Shangyang Zi     Commentary and Explanation of Zhouyi Can Tong Qi (1330)

These three are in a compendium issued by Tiangjin Guji Publishing House (1988)


Subsidiary Texts

Lu Guangrong   Zhongguo Qigong Cidian (A Dictionary of Chinese Qigong)  People’s Health Publishing House, 1989,

Qi Gong (Qi Gong Journal)   Zhejiang Science and Technology Publishing House, China.  Especially 1985 (1), pp.35 ff; 1984 (6), pp.273ff; 1986 (2), pp.77ff.

Xiao Tingjin, Jindan Da Cheng (Golden Elixir Compendium) Song, TT/260 (Weiger).

Chou Yi Ts’an Tung Ch’i (Kinship of the Three According to the Book of Changes), trans. Zhou Shiyi. MSS in the Needham Research Institute, Cambridge, Accessed 1987)

Giafu Feng Tian Xian Zheng Li (The Truth about Fairies), unpublished draft.

Lao Tzu Tao-te Ching  Giafu Feng and Jane English, Wildwood London 1972,

Needham, J  Science and Civilisation in China, Cambridge University Press, various dates.

Wu, Lu Ch’iang and Davies, T.L. An Ancient Chinese Treatise on Alchemy Entitled the Ts’an T’ung Ch’i, by Wei Po-yang   Isis:55 (1932), pp.210-89

[1] I use the term neidan (“inner elixir”) rather than qigong to stress the internal aspect of the exercise.  Without inner experience of the reality of qi and dan. understanding is impossible. The text is dated 142 C.E.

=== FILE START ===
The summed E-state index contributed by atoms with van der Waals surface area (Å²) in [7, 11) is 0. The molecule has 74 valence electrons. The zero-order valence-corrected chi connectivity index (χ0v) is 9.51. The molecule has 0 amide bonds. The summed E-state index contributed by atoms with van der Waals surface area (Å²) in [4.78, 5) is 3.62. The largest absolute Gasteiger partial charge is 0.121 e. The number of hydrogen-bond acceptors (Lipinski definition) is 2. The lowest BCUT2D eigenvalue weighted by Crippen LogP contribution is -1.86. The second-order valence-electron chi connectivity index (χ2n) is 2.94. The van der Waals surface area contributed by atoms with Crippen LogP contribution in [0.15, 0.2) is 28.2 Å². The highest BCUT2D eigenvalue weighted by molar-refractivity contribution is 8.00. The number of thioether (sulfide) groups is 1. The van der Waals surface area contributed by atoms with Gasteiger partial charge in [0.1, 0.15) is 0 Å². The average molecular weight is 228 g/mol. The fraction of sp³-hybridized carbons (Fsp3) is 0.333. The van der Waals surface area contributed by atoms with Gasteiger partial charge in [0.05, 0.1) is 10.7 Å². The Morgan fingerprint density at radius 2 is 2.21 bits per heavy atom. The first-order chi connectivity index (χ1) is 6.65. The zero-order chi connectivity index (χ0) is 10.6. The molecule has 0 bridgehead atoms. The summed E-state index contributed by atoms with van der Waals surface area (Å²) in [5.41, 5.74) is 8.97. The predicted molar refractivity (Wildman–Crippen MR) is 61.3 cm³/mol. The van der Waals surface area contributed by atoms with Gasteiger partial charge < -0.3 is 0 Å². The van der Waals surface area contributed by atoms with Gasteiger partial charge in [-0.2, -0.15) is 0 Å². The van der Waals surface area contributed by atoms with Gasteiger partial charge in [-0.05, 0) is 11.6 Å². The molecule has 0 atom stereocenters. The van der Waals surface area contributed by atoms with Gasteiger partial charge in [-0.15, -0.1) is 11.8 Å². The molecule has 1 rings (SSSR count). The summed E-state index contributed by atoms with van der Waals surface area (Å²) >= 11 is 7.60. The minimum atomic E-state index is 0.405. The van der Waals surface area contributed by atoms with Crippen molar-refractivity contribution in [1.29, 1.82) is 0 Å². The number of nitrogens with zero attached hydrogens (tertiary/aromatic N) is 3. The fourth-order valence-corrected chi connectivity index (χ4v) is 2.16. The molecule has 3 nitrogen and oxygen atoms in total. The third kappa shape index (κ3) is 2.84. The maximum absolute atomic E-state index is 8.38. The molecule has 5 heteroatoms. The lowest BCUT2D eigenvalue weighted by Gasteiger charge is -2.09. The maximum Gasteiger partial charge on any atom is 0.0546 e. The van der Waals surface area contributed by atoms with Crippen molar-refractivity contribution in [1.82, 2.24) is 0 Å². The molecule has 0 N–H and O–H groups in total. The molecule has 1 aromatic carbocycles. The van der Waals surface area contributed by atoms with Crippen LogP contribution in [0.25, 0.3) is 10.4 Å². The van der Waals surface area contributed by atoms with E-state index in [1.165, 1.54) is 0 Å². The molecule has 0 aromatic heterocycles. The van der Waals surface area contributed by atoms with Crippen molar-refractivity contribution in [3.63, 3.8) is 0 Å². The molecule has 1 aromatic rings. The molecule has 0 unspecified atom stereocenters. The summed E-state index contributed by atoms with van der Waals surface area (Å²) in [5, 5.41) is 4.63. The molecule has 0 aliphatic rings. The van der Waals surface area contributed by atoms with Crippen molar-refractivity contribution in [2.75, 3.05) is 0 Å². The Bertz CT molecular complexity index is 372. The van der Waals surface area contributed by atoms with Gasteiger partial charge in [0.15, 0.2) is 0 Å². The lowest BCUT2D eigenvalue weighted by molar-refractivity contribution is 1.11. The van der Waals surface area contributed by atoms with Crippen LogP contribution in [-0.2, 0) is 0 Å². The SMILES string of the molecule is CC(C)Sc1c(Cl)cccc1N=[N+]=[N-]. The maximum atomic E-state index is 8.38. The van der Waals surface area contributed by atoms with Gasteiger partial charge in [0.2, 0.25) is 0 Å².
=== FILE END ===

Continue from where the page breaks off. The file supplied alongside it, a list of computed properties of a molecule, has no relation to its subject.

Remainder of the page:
[2] Ch.31

[3] Ch.25 The Three Jewels, the Real Crux

[4] Ch.11

[5] Ch.,1 (Wei Boyang) and Ch.19 (Xu Congshi).  The horses are a common image of bodily vigor. Cf. Yi Jing (Hex.26 Great Cultivation and Hex.59 Dispersion) and Heshang |Gong commentary to the Daode Jing.

[6] Ch.5 The Function of the Shifting Lines

[7] cf. “on the third day he rose again”, from the Nicene Creed

[8] Ch.25  See later section for full quotation.

[9] Daoist philosopher, c. 400 BCE

[10] Ch.18

[11] Daode Jing Ch.25

[12] Ch.27

[13] Ch.27

[14] Ch.30

[15] Ch.14 A clear warning against going astray or ‘chasing rainbows’ as we say in the West.


[16] Ch.18

[17] Ch.25

[18] Ch.4

[19] Ch.19

[20] Ch.19, p.159

[21] Ch.19, p.161

[22] Hexagrams 63 and 64.

[23] Ch.19

[24] Ch.4

[25] Ch.21

[26] Ch.21

[27] Ch.12

[28] Ch.12

[29] Benson, Herbert. 1975 The Relaxation Response HarperTorch and on Meditation in Scientific American (226, 1972).

[30] Ch.25

[31] Ch.32